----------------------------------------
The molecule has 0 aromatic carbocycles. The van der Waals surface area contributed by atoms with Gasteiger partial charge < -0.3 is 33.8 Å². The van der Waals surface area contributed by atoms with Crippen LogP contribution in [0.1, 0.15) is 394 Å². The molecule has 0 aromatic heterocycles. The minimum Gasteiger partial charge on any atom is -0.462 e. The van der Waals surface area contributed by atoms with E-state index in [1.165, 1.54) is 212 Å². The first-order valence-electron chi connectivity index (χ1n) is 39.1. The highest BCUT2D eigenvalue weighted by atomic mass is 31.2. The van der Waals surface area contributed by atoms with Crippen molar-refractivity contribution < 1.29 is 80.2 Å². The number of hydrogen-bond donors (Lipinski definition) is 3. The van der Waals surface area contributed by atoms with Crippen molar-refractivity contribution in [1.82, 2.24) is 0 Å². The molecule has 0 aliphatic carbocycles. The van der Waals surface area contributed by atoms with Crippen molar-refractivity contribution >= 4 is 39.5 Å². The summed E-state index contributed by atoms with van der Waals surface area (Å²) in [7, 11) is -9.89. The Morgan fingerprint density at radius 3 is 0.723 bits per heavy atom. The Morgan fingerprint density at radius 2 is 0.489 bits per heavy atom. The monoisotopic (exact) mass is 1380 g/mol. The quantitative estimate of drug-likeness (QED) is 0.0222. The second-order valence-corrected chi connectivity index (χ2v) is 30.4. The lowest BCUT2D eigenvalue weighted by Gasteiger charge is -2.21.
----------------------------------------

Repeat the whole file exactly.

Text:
The molecule has 0 aromatic carbocycles. The van der Waals surface area contributed by atoms with Gasteiger partial charge < -0.3 is 33.8 Å². The van der Waals surface area contributed by atoms with Crippen LogP contribution in [0.1, 0.15) is 394 Å². The molecule has 0 aromatic heterocycles. The minimum Gasteiger partial charge on any atom is -0.462 e. The van der Waals surface area contributed by atoms with E-state index in [1.165, 1.54) is 212 Å². The first-order valence-electron chi connectivity index (χ1n) is 39.1. The highest BCUT2D eigenvalue weighted by atomic mass is 31.2. The van der Waals surface area contributed by atoms with Crippen molar-refractivity contribution < 1.29 is 80.2 Å². The number of hydrogen-bond donors (Lipinski definition) is 3. The van der Waals surface area contributed by atoms with Crippen molar-refractivity contribution in [1.82, 2.24) is 0 Å². The molecule has 0 aliphatic carbocycles. The van der Waals surface area contributed by atoms with Crippen molar-refractivity contribution >= 4 is 39.5 Å². The summed E-state index contributed by atoms with van der Waals surface area (Å²) in [7, 11) is -9.89. The Morgan fingerprint density at radius 3 is 0.723 bits per heavy atom. The Morgan fingerprint density at radius 2 is 0.489 bits per heavy atom. The monoisotopic (exact) mass is 1380 g/mol. The quantitative estimate of drug-likeness (QED) is 0.0222. The second-order valence-corrected chi connectivity index (χ2v) is 30.4. The lowest BCUT2D eigenvalue weighted by Gasteiger charge is -2.21.